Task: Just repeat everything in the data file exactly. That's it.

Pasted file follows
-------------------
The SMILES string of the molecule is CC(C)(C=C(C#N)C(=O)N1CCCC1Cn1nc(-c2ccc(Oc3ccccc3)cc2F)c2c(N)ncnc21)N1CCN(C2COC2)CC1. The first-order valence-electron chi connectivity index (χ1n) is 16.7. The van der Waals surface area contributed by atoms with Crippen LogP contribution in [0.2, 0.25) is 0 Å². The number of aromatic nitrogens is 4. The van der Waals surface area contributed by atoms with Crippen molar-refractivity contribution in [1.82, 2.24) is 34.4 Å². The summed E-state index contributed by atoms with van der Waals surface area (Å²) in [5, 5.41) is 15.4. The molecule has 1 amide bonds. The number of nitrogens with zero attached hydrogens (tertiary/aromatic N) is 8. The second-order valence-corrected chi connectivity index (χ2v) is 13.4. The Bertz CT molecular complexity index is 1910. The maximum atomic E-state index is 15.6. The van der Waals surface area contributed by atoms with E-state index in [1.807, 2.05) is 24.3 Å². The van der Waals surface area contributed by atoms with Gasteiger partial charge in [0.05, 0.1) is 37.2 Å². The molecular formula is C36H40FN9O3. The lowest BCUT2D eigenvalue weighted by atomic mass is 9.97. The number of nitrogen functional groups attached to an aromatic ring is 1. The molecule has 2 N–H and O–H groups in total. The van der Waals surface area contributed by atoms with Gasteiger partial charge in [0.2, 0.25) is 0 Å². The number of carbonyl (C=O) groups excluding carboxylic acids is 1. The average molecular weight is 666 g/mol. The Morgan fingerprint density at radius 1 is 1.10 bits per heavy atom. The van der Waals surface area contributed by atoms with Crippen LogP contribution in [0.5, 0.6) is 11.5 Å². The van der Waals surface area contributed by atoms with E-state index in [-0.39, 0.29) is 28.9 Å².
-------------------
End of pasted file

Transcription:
The SMILES string of the molecule is CC(C)(C=C(C#N)C(=O)N1CCCC1Cn1nc(-c2ccc(Oc3ccccc3)cc2F)c2c(N)ncnc21)N1CCN(C2COC2)CC1. The first-order valence-electron chi connectivity index (χ1n) is 16.7. The van der Waals surface area contributed by atoms with Crippen LogP contribution in [0.2, 0.25) is 0 Å². The number of aromatic nitrogens is 4. The van der Waals surface area contributed by atoms with Crippen molar-refractivity contribution in [1.82, 2.24) is 34.4 Å². The summed E-state index contributed by atoms with van der Waals surface area (Å²) in [5, 5.41) is 15.4. The molecule has 1 amide bonds. The number of nitrogens with zero attached hydrogens (tertiary/aromatic N) is 8. The second-order valence-corrected chi connectivity index (χ2v) is 13.4. The Bertz CT molecular complexity index is 1910. The maximum atomic E-state index is 15.6. The van der Waals surface area contributed by atoms with E-state index in [1.807, 2.05) is 24.3 Å². The van der Waals surface area contributed by atoms with Gasteiger partial charge in [0.05, 0.1) is 37.2 Å². The molecular formula is C36H40FN9O3. The lowest BCUT2D eigenvalue weighted by atomic mass is 9.97. The number of nitrogen functional groups attached to an aromatic ring is 1. The molecule has 2 N–H and O–H groups in total. The van der Waals surface area contributed by atoms with Gasteiger partial charge in [0.2, 0.25) is 0 Å². The number of carbonyl (C=O) groups excluding carboxylic acids is 1. The average molecular weight is 666 g/mol. The Morgan fingerprint density at radius 1 is 1.10 bits per heavy atom. The van der Waals surface area contributed by atoms with Crippen LogP contribution in [0.5, 0.6) is 11.5 Å². The van der Waals surface area contributed by atoms with E-state index in [-0.39, 0.29) is 28.9 Å².